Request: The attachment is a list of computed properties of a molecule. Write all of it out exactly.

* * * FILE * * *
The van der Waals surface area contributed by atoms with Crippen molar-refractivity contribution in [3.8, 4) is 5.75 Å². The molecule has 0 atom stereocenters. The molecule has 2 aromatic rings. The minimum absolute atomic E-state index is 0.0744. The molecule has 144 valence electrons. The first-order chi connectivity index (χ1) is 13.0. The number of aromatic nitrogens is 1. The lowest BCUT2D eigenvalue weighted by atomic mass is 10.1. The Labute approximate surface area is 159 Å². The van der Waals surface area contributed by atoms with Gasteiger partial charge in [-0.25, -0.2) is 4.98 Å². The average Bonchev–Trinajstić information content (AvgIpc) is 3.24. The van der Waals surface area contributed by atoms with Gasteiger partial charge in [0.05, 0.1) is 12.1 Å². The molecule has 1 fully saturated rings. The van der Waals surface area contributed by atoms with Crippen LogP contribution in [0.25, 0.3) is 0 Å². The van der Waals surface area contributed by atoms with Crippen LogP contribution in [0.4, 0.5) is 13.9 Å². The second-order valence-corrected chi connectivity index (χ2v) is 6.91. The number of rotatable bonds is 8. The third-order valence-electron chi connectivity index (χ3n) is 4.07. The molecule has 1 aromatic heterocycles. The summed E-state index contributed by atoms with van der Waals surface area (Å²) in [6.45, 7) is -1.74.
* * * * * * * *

The van der Waals surface area contributed by atoms with Crippen molar-refractivity contribution in [3.8, 4) is 5.75 Å². The molecule has 0 atom stereocenters. The molecule has 2 aromatic rings. The minimum absolute atomic E-state index is 0.0744. The molecule has 144 valence electrons. The first-order chi connectivity index (χ1) is 13.0. The number of aromatic nitrogens is 1. The lowest BCUT2D eigenvalue weighted by atomic mass is 10.1. The Labute approximate surface area is 159 Å². The van der Waals surface area contributed by atoms with Gasteiger partial charge in [-0.25, -0.2) is 4.98 Å². The average Bonchev–Trinajstić information content (AvgIpc) is 3.24. The van der Waals surface area contributed by atoms with Gasteiger partial charge in [0.05, 0.1) is 12.1 Å². The molecule has 1 fully saturated rings. The van der Waals surface area contributed by atoms with Crippen LogP contribution in [0.25, 0.3) is 0 Å². The van der Waals surface area contributed by atoms with Crippen LogP contribution in [0.4, 0.5) is 13.9 Å². The second-order valence-corrected chi connectivity index (χ2v) is 6.91. The number of rotatable bonds is 8. The third-order valence-electron chi connectivity index (χ3n) is 4.07. The molecule has 1 aromatic heterocycles. The summed E-state index contributed by atoms with van der Waals surface area (Å²) in [6.45, 7) is -1.74.